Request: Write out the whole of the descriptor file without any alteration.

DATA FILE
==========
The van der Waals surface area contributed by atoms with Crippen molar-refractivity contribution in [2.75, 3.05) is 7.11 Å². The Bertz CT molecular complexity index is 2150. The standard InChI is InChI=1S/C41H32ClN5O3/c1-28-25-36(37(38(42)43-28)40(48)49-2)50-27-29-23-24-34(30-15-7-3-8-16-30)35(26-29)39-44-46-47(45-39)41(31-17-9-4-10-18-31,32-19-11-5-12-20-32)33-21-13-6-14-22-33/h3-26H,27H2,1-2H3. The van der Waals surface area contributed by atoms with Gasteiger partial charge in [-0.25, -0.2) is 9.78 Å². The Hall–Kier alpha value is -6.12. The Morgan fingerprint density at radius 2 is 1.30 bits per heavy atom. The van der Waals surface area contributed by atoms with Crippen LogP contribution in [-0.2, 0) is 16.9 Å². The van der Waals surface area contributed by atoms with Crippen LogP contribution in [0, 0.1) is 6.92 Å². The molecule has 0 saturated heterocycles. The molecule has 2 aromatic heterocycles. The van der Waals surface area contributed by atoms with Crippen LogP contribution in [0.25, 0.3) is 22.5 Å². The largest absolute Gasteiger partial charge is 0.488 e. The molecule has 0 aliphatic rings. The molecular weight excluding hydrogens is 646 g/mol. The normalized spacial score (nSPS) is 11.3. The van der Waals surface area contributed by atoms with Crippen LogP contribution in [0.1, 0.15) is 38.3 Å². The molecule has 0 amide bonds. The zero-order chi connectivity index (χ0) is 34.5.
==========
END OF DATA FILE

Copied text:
The van der Waals surface area contributed by atoms with Crippen molar-refractivity contribution in [2.75, 3.05) is 7.11 Å². The Bertz CT molecular complexity index is 2150. The standard InChI is InChI=1S/C41H32ClN5O3/c1-28-25-36(37(38(42)43-28)40(48)49-2)50-27-29-23-24-34(30-15-7-3-8-16-30)35(26-29)39-44-46-47(45-39)41(31-17-9-4-10-18-31,32-19-11-5-12-20-32)33-21-13-6-14-22-33/h3-26H,27H2,1-2H3. The van der Waals surface area contributed by atoms with Gasteiger partial charge in [-0.25, -0.2) is 9.78 Å². The Hall–Kier alpha value is -6.12. The Morgan fingerprint density at radius 2 is 1.30 bits per heavy atom. The van der Waals surface area contributed by atoms with Crippen LogP contribution in [-0.2, 0) is 16.9 Å². The van der Waals surface area contributed by atoms with Crippen LogP contribution in [0, 0.1) is 6.92 Å². The molecule has 0 saturated heterocycles. The molecule has 2 aromatic heterocycles. The van der Waals surface area contributed by atoms with Crippen LogP contribution in [0.25, 0.3) is 22.5 Å². The largest absolute Gasteiger partial charge is 0.488 e. The molecule has 0 aliphatic rings. The molecular weight excluding hydrogens is 646 g/mol. The normalized spacial score (nSPS) is 11.3. The van der Waals surface area contributed by atoms with Crippen LogP contribution in [0.1, 0.15) is 38.3 Å². The molecule has 0 amide bonds. The zero-order chi connectivity index (χ0) is 34.5.